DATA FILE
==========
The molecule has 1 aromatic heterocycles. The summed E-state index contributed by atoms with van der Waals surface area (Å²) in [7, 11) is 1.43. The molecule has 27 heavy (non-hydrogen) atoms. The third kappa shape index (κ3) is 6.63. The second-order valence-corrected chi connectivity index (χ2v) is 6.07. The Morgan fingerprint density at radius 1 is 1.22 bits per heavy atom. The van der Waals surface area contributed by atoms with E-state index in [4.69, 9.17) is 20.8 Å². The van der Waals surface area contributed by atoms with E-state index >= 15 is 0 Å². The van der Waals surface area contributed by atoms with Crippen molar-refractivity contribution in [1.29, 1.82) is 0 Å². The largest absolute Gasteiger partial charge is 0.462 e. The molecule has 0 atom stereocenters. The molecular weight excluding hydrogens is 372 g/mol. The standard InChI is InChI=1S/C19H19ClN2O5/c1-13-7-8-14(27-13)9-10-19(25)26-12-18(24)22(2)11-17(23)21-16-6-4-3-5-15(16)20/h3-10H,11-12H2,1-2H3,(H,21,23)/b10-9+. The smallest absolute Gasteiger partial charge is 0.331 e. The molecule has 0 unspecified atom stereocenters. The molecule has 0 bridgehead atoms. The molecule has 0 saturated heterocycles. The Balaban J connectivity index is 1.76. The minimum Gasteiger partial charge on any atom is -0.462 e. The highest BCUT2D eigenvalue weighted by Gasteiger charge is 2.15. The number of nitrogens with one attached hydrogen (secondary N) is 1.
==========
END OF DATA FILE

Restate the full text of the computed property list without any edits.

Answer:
The molecule has 1 aromatic heterocycles. The summed E-state index contributed by atoms with van der Waals surface area (Å²) in [7, 11) is 1.43. The molecule has 27 heavy (non-hydrogen) atoms. The third kappa shape index (κ3) is 6.63. The second-order valence-corrected chi connectivity index (χ2v) is 6.07. The Morgan fingerprint density at radius 1 is 1.22 bits per heavy atom. The van der Waals surface area contributed by atoms with E-state index in [4.69, 9.17) is 20.8 Å². The van der Waals surface area contributed by atoms with E-state index >= 15 is 0 Å². The van der Waals surface area contributed by atoms with Crippen molar-refractivity contribution in [1.29, 1.82) is 0 Å². The largest absolute Gasteiger partial charge is 0.462 e. The molecule has 0 atom stereocenters. The molecular weight excluding hydrogens is 372 g/mol. The standard InChI is InChI=1S/C19H19ClN2O5/c1-13-7-8-14(27-13)9-10-19(25)26-12-18(24)22(2)11-17(23)21-16-6-4-3-5-15(16)20/h3-10H,11-12H2,1-2H3,(H,21,23)/b10-9+. The smallest absolute Gasteiger partial charge is 0.331 e. The molecule has 0 unspecified atom stereocenters. The molecule has 0 bridgehead atoms. The molecule has 0 saturated heterocycles. The Balaban J connectivity index is 1.76. The minimum Gasteiger partial charge on any atom is -0.462 e. The highest BCUT2D eigenvalue weighted by Gasteiger charge is 2.15. The number of nitrogens with one attached hydrogen (secondary N) is 1.